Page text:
The law says retailers must mark gas up 6% over certain costs or 9.18% over the average wholesale price, whichever is greater. But the law lets stations mark up gas less than that to meet competitors’ prices — a practice that supporters of the law say happens routinely and serves to blunt its effects.
It also allows certain other discounts, such as buy-one-get-one-free deals.
Competing studies on the effects of minimum markup have come to different conclusions about whether it raises or lowers the long-term cost of goods for consumers, but have generally agreed that for a gallon of gas the price effect would be a matter of pennies. But in the brutal business of commodity retailers, pennies are exactly what sellers seek to grab.
For instance, when the Meijer chain from Grand Rapids, Mich., recently brought its grocery and consumer goods stores into southeastern Wisconsin, the company faced an allegation that it had sought to attract customers by discounting goods too steeply.
Though much of the recent talk about the proposed repeal has focused on Meijer, proposals to scale back the Unfair Sales Act have been pushed in the past by even larger retailers such as Wal-Mart Stores Inc., which has said that the law limits its program to sell certain generic prescription drugs to consumers for $4 apiece.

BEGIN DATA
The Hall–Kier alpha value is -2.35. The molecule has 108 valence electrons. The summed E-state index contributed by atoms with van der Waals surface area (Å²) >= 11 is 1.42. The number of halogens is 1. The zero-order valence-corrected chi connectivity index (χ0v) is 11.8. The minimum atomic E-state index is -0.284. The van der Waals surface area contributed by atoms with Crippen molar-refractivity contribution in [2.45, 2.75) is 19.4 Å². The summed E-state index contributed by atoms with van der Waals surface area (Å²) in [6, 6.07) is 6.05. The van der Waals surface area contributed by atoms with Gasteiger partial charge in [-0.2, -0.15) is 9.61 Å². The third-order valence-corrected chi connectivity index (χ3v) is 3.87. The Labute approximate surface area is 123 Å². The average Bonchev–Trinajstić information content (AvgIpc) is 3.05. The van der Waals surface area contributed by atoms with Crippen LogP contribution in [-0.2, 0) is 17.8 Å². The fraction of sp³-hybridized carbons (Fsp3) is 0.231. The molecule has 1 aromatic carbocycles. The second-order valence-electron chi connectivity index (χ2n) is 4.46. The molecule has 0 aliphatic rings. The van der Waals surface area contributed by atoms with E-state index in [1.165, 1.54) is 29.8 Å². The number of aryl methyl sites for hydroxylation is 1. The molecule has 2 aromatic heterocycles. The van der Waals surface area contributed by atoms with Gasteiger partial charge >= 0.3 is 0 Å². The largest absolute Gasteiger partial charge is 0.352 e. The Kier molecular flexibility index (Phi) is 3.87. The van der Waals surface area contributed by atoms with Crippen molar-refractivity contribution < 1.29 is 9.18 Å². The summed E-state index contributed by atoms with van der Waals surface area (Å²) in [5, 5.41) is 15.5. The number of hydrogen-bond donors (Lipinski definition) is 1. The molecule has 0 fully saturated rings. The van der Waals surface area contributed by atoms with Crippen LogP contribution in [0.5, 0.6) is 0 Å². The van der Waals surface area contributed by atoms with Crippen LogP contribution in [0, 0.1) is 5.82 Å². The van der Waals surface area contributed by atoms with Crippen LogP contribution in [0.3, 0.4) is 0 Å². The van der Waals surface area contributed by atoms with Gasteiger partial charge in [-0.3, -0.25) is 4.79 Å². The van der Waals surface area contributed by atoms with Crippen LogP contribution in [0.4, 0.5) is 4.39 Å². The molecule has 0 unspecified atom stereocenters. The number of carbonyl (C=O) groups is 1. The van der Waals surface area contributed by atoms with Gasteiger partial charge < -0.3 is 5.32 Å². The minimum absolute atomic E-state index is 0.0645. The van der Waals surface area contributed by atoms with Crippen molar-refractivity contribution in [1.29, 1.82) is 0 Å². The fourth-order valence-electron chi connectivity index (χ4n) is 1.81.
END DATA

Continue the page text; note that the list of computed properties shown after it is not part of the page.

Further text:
“Prescription drugs is one area where customers can really see the impact of the Unfair Sales Act,” Walmart spokeswoman Delia Garcia said.
Garcia said Walmart seeks to offer the lowest prices in the marketplace but wouldn’t provide more specifics about its pricing strategy for competitive reasons.
The minimum markup repeal is opposed by a variety of business groups in the state, including the Wisconsin Grocers Association, the state chapter of the National Federation of Independent Businesses, the Tavern League of Wisconsin, the Cooperative Network, farm producers and some individual businesses such as the convenience store chain Kwik Trip.
The state’s most influential business lobby, Wisconsin Manufacturers & Commerce, hasn’t taken a position on the proposal.
Brandon Scholz, the chief executive officer of the grocers association, said he believed some businesses in his group would fail if the measure passes and takes effect quickly. He said it was “baloney, period” to think that the bill wouldn’t set off attempts by national retailers to try to undercut local competitors on price.
“Of course they will because if you can get rid of one of your competitors you can solve one of your problems,” Scholz said. “So you’ll have a price war.”
Matt Hauser, president of the Wisconsin Petroleum Marketers Association, said a repeal might lead to lower prices in the short term but would eventually lead to less competition and higher prices. Hauser also believed some independent gas stations could fail following a repeal.